Gen Zers want to know that you know what you’re doing, but they don’t care to wait around to find out. Therefore, you need to use social media, email marketing, and guest articles to provide quick, bite-sized messaging that captures their attention, showcases your knowledge, and draws them into your marketing funnel.
So, is this all to say you need three separate marketing approaches to meet every generation in the market?
The vast majority of industry professionals have an ideal client avatar that falls into one, maybe two generations, whether that’s newly engaged couples in their 20s or corporate executives who have spent decades climbing the ladder. Many businesses simply don’t need to meet every generation on their level; usually, you just need to understand the psychology of your chosen demographic in order to succeed.
Still, all of these generations ultimately share one thing in common that ties together an effective marketing approach: they are all human.
As humans, we all have innate needs, desires, and responses that we can relate to in one another. While the marketing tactics may differ, your messaging should remain consistent. Present your expertise, your accomplishments, your client experience, and the value you bring to the table. At the end of the day, what Gen Z desires on the surface is what every person seeks deep down: true, authentic relationships and a high-quality product or service.
Reaching your ICA through Email Marketing
As you may have noticed in the generational profiles, email marketing is a tactic that resonates with everyone. Email is not dead—in fact, it’s very much alive so it’s vital that we show up in our prospective clients’ inboxes, no matter their age.
Yet, each generation carries distinct expectations when opening a marketing email. What might get a Gen Xer to click through to your website could turn away Millennial readers.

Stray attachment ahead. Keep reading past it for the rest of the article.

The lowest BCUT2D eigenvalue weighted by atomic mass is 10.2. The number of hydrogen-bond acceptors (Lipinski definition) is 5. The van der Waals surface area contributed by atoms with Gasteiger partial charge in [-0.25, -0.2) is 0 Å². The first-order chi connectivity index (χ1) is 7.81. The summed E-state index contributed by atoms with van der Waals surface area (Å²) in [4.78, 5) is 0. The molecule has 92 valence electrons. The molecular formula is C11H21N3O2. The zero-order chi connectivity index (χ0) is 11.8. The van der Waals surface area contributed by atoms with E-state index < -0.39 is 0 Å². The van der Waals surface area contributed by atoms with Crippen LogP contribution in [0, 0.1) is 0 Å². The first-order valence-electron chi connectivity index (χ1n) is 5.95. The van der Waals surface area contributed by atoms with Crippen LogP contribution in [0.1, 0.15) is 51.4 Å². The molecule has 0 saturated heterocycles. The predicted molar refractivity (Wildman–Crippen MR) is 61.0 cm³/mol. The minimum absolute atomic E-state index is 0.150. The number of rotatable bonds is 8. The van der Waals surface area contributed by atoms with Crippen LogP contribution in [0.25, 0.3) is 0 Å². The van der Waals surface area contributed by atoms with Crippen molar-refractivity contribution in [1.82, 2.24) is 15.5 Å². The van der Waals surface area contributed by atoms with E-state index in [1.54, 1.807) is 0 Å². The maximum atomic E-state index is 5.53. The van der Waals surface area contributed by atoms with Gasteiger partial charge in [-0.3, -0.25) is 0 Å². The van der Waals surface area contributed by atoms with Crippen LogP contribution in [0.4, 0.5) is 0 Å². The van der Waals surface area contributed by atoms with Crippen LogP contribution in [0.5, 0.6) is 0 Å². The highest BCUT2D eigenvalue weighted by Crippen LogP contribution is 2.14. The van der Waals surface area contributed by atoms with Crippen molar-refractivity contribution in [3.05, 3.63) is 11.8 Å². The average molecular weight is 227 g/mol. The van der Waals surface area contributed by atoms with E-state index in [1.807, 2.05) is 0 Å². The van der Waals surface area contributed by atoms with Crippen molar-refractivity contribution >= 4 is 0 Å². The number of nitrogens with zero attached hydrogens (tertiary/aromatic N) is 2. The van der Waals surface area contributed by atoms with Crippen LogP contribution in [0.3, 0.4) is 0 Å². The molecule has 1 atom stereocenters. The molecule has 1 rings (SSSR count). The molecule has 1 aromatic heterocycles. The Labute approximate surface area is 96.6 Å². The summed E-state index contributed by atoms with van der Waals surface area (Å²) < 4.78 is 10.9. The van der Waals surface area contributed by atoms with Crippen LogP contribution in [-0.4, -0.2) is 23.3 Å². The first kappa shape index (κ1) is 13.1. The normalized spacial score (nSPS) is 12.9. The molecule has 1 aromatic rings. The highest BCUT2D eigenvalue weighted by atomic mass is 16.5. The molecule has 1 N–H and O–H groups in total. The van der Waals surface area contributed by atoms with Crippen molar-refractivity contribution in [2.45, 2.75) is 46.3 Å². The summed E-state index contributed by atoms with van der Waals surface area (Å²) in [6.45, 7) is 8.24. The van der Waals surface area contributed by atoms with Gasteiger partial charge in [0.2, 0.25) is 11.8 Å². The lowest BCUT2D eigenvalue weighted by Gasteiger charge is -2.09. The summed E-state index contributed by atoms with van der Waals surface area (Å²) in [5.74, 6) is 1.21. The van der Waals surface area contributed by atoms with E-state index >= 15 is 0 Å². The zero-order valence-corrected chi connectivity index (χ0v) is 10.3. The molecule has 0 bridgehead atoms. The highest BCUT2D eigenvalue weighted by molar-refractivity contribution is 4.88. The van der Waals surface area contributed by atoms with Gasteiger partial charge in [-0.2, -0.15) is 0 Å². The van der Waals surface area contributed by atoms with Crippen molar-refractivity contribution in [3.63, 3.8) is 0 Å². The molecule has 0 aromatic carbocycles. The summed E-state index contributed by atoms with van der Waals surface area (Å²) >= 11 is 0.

While Gen X may want to know the whole story behind your brand before taking the next step, Millennials and Zoomers respond more favorably to succinct messaging that gets straight to the point. After all, most of them are checking emails on their phone and don’t care to spend time endlessly scrolling through a message.
Since younger generations value bite-sized content, several short and punchy emails will go much further than one long, drawn-out email. If they start to feel overloaded with information, they will click away and look for the next easily-accessible tidbit of content.
In your messaging, don’t be afraid to show your personality. People of all ages want to work with a brand that feels authentic and a large part of that is simply showing a bit of vulnerability. Be yourself and showcase what you have to offer. Build your brand around what sets you apart from others and you’ll earn the trust and respect of your followers.
Emails aren’t just about the words inside, though — you also need to consider design. Simplicity is key, but you need to be mindful about ensuring your marketing emails are interesting and engaging. Employ your brand colors to jazz up your emails and include an image or two to capture your readers’ attention. However, don’t go overboard with graphics — too much going on is a distraction and you want to keep it easy to read and digest.
Last but not least, finish your marketing emails with an irresistible offer. No human of any age can resist a tempting offer, so always wrap up with a clear call to action. Provide a discount code or entice them to book a free consultation call. You can lay out your sales pitch then, but your email marketing should be designed to build and nurture relationships above anything else.
With all that said, the key to reaching any generation is rather basic: be a human and engage with your ideal clients on a human level. It’s easy to get lost in the noise of logos and colors and overly-curated feeds, but the one thing people truly want is a reliable brand that they can trust to meet their needs. How you achieve this will vary based upon your ideal client’s demographics, but ultimately, authenticity forms the foundation of any strong marketing strategy.